Kaptur is a native of Toledo, Ohio, a member of Little Flower Roman Catholic Church, and a graduate of St. Ursula Academy. She earned a Bachelor of Arts in history from the University of Wisconsin (1968) and a master's in urban planning from the University of Michigan. In 1993, Congresswoman Kaptur was awarded an Honorary Doctor of Laws degree by the University of Toledo in recognition of her "effective representation of the community." St. Ursula Academy named Kaptur Alumna of the Year in 1995. She is recipient of the Taubman College Distinguished Alumna award from the University of Michigan, making her the first woman so recognized and the first graduate of the Urban and Regional Planning Program to be so honored.
Kaptur received the Director's Award from the Edmund A. Walsh School of Foreign Service at Georgetown University for her commitment to increased understanding and appreciation of the peoples and cultures of Eurasia, Russia and East Europe. She was named the National Mental Health Association's "Legislator of the Year" for her championing mental health and received the 2002 Ellis Island Medal of Honor. Kaptur is also the author of a book, Women in Congress: A Twentieth Century Odyssey, that was published by Congressional Quarterly in 1996.
Congresswoman Marcy Kaptur
2186 Rayburn House Office Building, Washington D.C. 20515
One Maritime Plaza - Sixth Floor, Toledo, OH 43604
202-225-4146 (WashDC); 419-259-7500 (Toledo Office); 1-800/964-4699 (Ohio Toll Free); 419-255-9623 (Fax)
New Democratic Caucus Members - U.S. Senate - 113th Congress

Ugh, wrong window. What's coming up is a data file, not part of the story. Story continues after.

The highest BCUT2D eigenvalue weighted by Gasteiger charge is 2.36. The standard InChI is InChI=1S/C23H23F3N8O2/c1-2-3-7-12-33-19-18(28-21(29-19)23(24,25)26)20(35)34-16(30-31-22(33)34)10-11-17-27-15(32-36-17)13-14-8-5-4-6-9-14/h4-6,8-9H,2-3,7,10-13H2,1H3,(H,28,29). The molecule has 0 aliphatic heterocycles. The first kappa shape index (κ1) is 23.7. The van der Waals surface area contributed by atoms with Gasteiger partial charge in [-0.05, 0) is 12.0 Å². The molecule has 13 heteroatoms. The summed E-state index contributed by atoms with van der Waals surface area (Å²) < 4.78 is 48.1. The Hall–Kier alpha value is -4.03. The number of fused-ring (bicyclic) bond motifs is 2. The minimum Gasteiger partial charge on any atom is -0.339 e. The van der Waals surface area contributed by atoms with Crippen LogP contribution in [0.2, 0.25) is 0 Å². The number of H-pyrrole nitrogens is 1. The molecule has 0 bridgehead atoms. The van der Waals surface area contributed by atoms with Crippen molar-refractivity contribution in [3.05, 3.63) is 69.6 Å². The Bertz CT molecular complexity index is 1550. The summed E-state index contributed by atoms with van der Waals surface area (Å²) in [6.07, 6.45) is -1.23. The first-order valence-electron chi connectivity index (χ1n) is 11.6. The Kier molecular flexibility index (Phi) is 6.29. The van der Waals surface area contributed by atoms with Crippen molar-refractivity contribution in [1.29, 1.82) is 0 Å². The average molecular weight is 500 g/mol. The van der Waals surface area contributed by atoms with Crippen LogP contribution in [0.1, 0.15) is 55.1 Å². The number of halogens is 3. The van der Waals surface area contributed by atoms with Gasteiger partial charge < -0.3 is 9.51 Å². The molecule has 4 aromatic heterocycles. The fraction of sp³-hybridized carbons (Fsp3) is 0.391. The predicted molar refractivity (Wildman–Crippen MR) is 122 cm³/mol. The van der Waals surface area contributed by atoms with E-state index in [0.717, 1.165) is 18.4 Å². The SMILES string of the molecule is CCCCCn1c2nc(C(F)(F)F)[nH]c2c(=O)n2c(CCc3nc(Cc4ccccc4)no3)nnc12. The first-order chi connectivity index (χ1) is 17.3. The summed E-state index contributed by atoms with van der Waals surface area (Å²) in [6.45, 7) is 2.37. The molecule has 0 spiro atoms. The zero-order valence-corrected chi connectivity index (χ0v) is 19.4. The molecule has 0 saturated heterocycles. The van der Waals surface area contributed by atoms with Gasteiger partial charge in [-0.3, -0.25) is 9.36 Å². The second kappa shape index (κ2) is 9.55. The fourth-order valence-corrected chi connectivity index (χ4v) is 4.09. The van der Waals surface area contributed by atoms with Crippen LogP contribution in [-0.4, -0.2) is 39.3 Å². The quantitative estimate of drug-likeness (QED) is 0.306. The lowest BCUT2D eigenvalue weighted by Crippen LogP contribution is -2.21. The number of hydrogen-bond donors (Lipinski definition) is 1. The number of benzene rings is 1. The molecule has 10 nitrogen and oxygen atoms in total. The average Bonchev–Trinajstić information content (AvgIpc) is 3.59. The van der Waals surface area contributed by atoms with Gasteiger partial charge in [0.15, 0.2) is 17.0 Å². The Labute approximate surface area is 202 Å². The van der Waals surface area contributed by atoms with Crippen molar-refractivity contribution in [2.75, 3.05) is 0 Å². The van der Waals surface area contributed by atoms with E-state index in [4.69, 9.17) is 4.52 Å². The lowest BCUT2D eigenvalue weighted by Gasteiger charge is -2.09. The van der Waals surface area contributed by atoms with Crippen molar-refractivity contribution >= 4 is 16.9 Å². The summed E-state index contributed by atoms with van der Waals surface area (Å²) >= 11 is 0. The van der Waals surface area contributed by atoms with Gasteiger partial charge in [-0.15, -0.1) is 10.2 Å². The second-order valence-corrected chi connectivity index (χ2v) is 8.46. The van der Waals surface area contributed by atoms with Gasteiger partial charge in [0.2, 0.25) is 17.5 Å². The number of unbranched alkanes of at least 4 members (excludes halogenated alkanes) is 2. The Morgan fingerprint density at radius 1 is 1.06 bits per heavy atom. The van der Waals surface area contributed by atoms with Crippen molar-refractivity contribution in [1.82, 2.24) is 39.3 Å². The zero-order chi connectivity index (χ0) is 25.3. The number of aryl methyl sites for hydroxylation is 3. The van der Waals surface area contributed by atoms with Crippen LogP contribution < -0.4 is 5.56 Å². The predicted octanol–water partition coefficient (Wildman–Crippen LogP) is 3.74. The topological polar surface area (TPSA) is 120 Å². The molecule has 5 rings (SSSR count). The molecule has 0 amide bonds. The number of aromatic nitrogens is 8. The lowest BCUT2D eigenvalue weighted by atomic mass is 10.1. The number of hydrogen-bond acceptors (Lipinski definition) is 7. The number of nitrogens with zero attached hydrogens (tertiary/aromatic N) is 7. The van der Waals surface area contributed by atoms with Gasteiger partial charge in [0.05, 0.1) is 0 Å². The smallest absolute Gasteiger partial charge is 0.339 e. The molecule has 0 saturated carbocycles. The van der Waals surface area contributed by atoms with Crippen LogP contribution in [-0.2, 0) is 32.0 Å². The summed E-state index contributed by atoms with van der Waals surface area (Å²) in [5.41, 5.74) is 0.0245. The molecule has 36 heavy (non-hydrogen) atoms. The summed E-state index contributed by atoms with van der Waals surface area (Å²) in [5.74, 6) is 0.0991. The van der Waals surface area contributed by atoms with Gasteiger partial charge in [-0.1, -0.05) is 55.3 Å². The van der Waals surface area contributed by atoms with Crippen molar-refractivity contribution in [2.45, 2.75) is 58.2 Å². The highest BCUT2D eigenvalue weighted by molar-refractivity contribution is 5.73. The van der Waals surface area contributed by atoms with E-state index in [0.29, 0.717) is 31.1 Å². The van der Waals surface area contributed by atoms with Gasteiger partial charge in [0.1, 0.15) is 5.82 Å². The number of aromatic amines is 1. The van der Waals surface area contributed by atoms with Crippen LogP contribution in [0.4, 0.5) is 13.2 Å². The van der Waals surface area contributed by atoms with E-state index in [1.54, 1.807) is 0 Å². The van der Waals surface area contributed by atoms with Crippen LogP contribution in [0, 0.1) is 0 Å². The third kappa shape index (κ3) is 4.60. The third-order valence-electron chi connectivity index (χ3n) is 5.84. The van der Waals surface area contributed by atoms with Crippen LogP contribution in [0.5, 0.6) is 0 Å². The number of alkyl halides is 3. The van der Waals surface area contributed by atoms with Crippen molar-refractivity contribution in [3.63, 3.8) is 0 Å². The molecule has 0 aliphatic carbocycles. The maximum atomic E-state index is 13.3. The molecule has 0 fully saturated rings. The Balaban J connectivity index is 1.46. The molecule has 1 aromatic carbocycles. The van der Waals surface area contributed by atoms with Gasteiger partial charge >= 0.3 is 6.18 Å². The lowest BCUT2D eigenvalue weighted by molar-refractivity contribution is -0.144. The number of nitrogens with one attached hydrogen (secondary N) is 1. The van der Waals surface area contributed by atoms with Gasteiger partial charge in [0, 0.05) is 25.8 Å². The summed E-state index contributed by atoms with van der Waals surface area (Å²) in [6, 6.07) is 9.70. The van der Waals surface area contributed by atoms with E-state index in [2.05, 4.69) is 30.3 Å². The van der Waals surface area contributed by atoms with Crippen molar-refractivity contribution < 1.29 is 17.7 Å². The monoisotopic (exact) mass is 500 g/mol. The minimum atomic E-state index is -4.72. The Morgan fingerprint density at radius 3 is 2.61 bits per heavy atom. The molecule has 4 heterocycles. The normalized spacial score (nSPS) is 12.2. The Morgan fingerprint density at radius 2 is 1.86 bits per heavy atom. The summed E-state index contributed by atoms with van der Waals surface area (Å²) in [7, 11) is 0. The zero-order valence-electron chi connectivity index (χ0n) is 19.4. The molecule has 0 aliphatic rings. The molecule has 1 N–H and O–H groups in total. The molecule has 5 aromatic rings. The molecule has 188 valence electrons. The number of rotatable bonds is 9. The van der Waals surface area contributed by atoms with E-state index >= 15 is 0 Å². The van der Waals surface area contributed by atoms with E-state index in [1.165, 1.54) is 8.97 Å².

Senate Majority Leader Harry Reid is pictured with members of the incoming freshmen class of the 113th Congress.
Senators-elect of the Senate Democratic Caucus from left to right:
Joe Donnelly (D-Ind.), Tim Kaine (D-Va.), Martin Heinrich (D-N.M.),
Mazie Hirono (D-Hawaii), Tammy Baldwin (D-Wisc.),
Senate Majority Leader Harry Reid (D-Nev.), Chris Murphy (D-Conn.),
Elizabeth Warren (D-Mass.), Angus King (I-Me.).
[Not pictured: Heidi Heitkamp (D-N.D.)]
New Democratic Members - U.S. House of Representatives - 113th Congress
2013 will be the first year when minorities and women are the majority of either party's caucus in the
U.S. House of Representatives.
Michelle Lujan Grisham
Don Payne, Jr.
Sean Patrick Maloney
Historic number of women sworn into U.S. House of Representatives
House Democratic Leader Nancy Pelosi (front row in middle in purple suit) gathered her Democratic women's caucus -- now 60 strong -- on the Capitol steps. Congresswoman Marcy Kaptur (D-9) is located in middle of photo and freshman Congresswoman Joyce Beatty (D-3) is located end of third row next to woman in black hat.